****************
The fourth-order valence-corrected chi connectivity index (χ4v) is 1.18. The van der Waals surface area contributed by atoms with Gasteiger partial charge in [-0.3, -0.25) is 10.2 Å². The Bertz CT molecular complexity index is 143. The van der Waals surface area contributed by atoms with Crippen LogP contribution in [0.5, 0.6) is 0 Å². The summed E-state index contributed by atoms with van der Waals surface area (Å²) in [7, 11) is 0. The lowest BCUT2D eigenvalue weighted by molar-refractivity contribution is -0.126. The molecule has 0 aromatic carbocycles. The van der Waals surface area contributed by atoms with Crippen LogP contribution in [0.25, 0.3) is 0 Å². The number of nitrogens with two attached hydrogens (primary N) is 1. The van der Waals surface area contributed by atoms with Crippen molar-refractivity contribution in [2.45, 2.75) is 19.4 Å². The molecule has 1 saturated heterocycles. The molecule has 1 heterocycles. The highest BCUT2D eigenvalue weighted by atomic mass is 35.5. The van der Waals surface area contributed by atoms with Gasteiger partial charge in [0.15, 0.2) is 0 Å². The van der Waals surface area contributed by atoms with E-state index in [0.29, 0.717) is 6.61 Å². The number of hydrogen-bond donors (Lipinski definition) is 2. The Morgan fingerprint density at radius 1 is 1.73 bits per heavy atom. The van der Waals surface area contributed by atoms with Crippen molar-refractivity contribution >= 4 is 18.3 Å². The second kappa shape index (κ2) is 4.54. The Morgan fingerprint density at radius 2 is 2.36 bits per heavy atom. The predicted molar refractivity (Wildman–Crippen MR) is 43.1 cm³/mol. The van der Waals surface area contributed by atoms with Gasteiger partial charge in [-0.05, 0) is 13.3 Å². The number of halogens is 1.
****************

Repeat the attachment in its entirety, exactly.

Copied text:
The fourth-order valence-corrected chi connectivity index (χ4v) is 1.18. The van der Waals surface area contributed by atoms with Gasteiger partial charge in [-0.3, -0.25) is 10.2 Å². The Bertz CT molecular complexity index is 143. The van der Waals surface area contributed by atoms with Crippen LogP contribution in [0.5, 0.6) is 0 Å². The summed E-state index contributed by atoms with van der Waals surface area (Å²) in [7, 11) is 0. The lowest BCUT2D eigenvalue weighted by molar-refractivity contribution is -0.126. The molecule has 0 aromatic carbocycles. The van der Waals surface area contributed by atoms with Crippen LogP contribution in [0.25, 0.3) is 0 Å². The number of nitrogens with two attached hydrogens (primary N) is 1. The van der Waals surface area contributed by atoms with Crippen molar-refractivity contribution in [2.45, 2.75) is 19.4 Å². The molecule has 1 saturated heterocycles. The molecule has 1 heterocycles. The highest BCUT2D eigenvalue weighted by atomic mass is 35.5. The van der Waals surface area contributed by atoms with Gasteiger partial charge in [0.15, 0.2) is 0 Å². The van der Waals surface area contributed by atoms with E-state index in [0.29, 0.717) is 6.61 Å². The number of hydrogen-bond donors (Lipinski definition) is 2. The Morgan fingerprint density at radius 1 is 1.73 bits per heavy atom. The van der Waals surface area contributed by atoms with Crippen molar-refractivity contribution >= 4 is 18.3 Å². The second kappa shape index (κ2) is 4.54. The Morgan fingerprint density at radius 2 is 2.36 bits per heavy atom. The predicted molar refractivity (Wildman–Crippen MR) is 43.1 cm³/mol. The van der Waals surface area contributed by atoms with Gasteiger partial charge in [-0.05, 0) is 13.3 Å². The number of halogens is 1.